Conflicts occur or exist in a classroom whenever there is occurrence of incompatible activities. An incompatible activity with another is one that blocks, prevents, or interferes with the occurrence of the subsequent activity. A conflict may be as big as a war or as small as a disagreement. Conflict can originate from an individual, two people or between groups (Weinstein & Evertson, 2006)
Conflicts in school can be classified as controversy, conceptual conflict, conflict of interests, or as development conflict. The value of a conflict is in the management of its resolution in a constructive manner. When conflicts are constructively managed, it leads to desirable outcomes which include higher quality of decision making, greater quality and quantity of achievements, creative problem solving, and complex reasoning (Shindler, 2009) Constructively managed conflicts also result in healthier social, cognitive, and psychological developments by making students able to deal with stressful conditions and deal with the unforeseen adversities.
Managing conflicts in schools entails creating a cooperative context within the students themselves. This involves creating a constructive resolution to the conflict through the ongoing relationships such as school and family situations. This involves making the disputants to recognize the fact their long term relationship is more important than the resultant of any short term conflict.
For the classroom long term mutual interest to be valued and recognized, individuals have to invest their energy in others wellbeing and interdependence. Incorporation of cooperative procedures of learning in the classroom on regular basis is necessary for constructive conflict resolution while at the same time helping students to the skill of social interaction which contributes to mutual conflict resolution.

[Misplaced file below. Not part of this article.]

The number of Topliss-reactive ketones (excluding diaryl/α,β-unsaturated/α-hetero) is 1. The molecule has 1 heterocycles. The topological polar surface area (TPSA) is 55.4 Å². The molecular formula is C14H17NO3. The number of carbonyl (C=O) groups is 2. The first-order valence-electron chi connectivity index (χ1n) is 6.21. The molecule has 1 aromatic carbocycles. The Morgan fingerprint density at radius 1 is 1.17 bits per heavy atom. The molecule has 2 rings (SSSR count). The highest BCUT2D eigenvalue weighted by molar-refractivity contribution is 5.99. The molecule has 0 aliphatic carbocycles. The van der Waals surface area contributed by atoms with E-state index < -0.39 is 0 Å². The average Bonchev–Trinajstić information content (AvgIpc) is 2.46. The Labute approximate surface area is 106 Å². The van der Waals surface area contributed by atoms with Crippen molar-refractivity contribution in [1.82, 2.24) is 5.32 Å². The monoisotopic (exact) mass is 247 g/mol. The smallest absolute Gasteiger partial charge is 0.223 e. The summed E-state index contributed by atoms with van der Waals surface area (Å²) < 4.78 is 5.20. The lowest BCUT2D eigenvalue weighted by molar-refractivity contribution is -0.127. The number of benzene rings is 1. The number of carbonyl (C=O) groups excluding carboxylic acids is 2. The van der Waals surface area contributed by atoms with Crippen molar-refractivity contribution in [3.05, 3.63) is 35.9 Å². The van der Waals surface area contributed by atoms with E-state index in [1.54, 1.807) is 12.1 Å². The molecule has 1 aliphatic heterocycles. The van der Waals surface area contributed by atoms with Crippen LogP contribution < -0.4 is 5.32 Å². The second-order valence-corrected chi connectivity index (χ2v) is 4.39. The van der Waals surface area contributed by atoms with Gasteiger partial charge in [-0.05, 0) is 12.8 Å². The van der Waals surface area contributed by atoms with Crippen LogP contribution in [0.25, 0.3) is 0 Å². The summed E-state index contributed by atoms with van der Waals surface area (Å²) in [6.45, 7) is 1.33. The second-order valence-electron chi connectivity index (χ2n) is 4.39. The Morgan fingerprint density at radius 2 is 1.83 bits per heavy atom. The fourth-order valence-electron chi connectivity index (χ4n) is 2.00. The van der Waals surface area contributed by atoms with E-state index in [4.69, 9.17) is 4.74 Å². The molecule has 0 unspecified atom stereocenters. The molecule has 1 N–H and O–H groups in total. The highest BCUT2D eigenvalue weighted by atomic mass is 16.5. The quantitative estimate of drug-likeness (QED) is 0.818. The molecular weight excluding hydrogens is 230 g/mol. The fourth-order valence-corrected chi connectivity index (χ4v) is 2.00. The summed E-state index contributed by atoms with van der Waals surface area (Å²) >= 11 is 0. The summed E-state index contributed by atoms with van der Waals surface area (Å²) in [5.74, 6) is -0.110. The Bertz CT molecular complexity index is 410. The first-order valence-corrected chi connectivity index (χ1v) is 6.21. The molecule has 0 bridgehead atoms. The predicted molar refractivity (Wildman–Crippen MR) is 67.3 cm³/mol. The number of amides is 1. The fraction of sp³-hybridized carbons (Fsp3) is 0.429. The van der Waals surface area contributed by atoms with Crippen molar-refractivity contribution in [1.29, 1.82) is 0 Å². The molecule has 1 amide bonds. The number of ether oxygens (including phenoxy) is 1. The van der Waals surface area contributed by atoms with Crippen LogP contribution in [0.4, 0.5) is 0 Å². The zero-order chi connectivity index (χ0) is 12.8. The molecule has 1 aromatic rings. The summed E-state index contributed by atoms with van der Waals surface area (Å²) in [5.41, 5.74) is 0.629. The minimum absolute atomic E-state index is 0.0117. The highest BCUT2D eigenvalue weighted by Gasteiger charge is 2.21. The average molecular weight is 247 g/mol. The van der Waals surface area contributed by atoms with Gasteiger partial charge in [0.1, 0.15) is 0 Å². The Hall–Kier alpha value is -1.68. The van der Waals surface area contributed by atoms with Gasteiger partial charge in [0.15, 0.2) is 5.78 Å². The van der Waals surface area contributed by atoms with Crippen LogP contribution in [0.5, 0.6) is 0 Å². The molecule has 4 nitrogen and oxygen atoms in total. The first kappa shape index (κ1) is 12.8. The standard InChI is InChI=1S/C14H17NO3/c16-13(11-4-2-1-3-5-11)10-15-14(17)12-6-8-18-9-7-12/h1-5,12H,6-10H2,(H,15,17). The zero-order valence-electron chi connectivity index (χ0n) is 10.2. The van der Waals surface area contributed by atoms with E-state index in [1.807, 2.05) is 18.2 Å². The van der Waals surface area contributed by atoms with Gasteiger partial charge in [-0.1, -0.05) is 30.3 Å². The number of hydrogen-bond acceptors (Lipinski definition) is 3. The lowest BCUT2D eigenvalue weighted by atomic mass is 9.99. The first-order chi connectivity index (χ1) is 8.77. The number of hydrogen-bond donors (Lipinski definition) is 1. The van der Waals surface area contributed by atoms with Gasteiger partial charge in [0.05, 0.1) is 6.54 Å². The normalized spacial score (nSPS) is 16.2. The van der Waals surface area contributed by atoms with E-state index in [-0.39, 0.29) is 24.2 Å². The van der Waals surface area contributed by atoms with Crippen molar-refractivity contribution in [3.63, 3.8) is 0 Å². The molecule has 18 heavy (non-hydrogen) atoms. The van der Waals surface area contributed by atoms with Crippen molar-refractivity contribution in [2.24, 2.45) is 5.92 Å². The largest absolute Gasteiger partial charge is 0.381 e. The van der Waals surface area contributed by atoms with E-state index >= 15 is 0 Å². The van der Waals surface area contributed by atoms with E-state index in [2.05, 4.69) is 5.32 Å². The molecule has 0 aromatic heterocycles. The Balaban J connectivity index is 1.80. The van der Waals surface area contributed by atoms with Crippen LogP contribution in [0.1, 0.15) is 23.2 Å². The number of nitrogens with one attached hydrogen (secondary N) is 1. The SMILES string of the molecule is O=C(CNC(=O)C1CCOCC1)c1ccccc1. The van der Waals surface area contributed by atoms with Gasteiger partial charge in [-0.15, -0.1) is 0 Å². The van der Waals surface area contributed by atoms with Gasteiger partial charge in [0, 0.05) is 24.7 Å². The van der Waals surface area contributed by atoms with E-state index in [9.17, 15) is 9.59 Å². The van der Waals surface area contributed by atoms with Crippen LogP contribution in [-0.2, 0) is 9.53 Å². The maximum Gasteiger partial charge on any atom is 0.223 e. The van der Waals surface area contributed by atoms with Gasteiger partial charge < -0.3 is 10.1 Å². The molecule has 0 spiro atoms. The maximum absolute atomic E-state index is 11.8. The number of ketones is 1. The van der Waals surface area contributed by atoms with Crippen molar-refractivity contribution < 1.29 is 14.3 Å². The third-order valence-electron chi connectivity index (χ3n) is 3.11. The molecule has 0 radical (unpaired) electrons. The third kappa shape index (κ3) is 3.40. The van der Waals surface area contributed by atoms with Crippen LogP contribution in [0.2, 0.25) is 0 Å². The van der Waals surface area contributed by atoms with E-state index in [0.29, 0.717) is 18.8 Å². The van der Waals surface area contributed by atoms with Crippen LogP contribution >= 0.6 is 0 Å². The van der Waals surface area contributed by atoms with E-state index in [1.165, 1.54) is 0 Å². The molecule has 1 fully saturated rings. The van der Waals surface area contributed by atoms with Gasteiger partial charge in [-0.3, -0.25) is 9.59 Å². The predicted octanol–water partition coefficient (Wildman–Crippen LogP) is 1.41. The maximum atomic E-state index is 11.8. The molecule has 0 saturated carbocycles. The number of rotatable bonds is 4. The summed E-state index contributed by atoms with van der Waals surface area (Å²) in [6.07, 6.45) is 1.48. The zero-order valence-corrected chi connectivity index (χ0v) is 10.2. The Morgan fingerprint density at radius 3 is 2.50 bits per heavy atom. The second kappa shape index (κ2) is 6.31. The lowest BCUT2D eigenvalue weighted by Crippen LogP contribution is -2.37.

Another way of managing conflict in a classroom is through the use of academic controversy in the classroom. Engaging students in intellectual conflicts helps the students to achieve complex reasoning techniques and this can help in avoiding physical and abusive conflicts (Kreider, 2005). This can be achieved through engaging students in persuasive presentations on their researched topics or organized debates. These debates are done and at the end of it, students come to one mutually agreed upon position from both opposing positions. Holding structured academic controversies in a classroom setup enable students to their conflict skills.
Another way of managing conflicts in classroom is through teaching students the virtue of being a peace maker. This is where students are taught how to mediate and negotiate and this helps them to gain experience that can enable them to develop considerable expertise when it comes to resolution of interpersonal conflicts in a constructive manner (Naomi, 2007). Teaching students to be peacemakers helps in creating discipline within the classroom thereby enabling them to control their own behavior.
As a way of managing conflict in a classroom, students are taught how to negotiate in order to help them in solving conflicts individually. Students should be able to speak with honesty regarding their opinions and feelings regarding the conflict.
It is important to give students skills that can enable them to express and resolve their conflicts on their own. Teachers should help students to develop their sense of responsibility self, self esteem, and a sense of responsibility.
Kreider, W. (2005). Creative Conflict Resolution. US. McGraw-Hill.
Weinstein, S. & Evertson, C. (2006). Handbook of Classroom Management. Oxford, Oxford University Press.
Shindler, J. (2009). Transformation Classroom Management: Positive Strategies to Engage All Students and Promote a Psychology of Success. US, John Wiley and Sons.
Naomi, D (2007). Learning the Skills of Peacemaking. San Francisco, Jalmar Press.